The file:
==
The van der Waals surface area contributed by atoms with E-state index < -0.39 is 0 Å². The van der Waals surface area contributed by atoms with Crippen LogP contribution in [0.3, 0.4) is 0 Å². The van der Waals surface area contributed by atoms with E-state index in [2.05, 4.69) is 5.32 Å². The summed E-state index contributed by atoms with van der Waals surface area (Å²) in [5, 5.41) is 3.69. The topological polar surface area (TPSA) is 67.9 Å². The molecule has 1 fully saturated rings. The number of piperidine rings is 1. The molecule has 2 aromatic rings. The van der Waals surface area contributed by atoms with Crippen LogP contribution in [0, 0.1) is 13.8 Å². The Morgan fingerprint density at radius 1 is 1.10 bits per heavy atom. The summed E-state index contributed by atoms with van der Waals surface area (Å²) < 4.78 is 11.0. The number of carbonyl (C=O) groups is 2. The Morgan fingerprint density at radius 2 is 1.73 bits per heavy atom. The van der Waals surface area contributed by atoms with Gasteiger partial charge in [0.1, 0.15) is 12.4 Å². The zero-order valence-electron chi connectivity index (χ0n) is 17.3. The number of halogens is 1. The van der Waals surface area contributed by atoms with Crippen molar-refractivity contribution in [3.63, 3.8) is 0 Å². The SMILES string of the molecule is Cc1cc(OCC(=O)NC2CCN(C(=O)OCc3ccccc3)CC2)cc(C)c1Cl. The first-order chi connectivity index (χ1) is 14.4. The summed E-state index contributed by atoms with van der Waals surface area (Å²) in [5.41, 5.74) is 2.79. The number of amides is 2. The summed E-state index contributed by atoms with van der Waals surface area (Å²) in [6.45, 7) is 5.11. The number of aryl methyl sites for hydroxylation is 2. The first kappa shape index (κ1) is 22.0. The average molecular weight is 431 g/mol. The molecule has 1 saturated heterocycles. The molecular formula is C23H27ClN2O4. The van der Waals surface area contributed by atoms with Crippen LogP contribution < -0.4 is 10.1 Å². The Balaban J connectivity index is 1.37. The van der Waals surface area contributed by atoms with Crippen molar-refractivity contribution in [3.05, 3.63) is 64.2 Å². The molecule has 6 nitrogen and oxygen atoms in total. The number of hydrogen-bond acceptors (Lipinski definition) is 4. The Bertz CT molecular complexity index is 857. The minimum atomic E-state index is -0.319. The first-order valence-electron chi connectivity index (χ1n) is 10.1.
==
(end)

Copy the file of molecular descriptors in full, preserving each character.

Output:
The van der Waals surface area contributed by atoms with E-state index < -0.39 is 0 Å². The van der Waals surface area contributed by atoms with Crippen LogP contribution in [0.3, 0.4) is 0 Å². The van der Waals surface area contributed by atoms with E-state index in [2.05, 4.69) is 5.32 Å². The summed E-state index contributed by atoms with van der Waals surface area (Å²) in [5, 5.41) is 3.69. The topological polar surface area (TPSA) is 67.9 Å². The molecule has 1 fully saturated rings. The number of piperidine rings is 1. The molecule has 2 aromatic rings. The van der Waals surface area contributed by atoms with Crippen LogP contribution in [0, 0.1) is 13.8 Å². The Morgan fingerprint density at radius 1 is 1.10 bits per heavy atom. The summed E-state index contributed by atoms with van der Waals surface area (Å²) < 4.78 is 11.0. The number of carbonyl (C=O) groups is 2. The Morgan fingerprint density at radius 2 is 1.73 bits per heavy atom. The van der Waals surface area contributed by atoms with Gasteiger partial charge in [0.1, 0.15) is 12.4 Å². The zero-order valence-electron chi connectivity index (χ0n) is 17.3. The number of halogens is 1. The van der Waals surface area contributed by atoms with Crippen molar-refractivity contribution in [3.63, 3.8) is 0 Å². The SMILES string of the molecule is Cc1cc(OCC(=O)NC2CCN(C(=O)OCc3ccccc3)CC2)cc(C)c1Cl. The first-order chi connectivity index (χ1) is 14.4. The summed E-state index contributed by atoms with van der Waals surface area (Å²) in [5.41, 5.74) is 2.79. The number of amides is 2. The summed E-state index contributed by atoms with van der Waals surface area (Å²) in [6.45, 7) is 5.11. The number of aryl methyl sites for hydroxylation is 2. The first kappa shape index (κ1) is 22.0. The average molecular weight is 431 g/mol. The molecule has 1 saturated heterocycles. The molecular formula is C23H27ClN2O4. The van der Waals surface area contributed by atoms with Crippen LogP contribution < -0.4 is 10.1 Å². The Balaban J connectivity index is 1.37. The van der Waals surface area contributed by atoms with Crippen molar-refractivity contribution in [3.05, 3.63) is 64.2 Å². The molecule has 6 nitrogen and oxygen atoms in total. The number of hydrogen-bond acceptors (Lipinski definition) is 4. The Bertz CT molecular complexity index is 857. The minimum atomic E-state index is -0.319. The first-order valence-electron chi connectivity index (χ1n) is 10.1.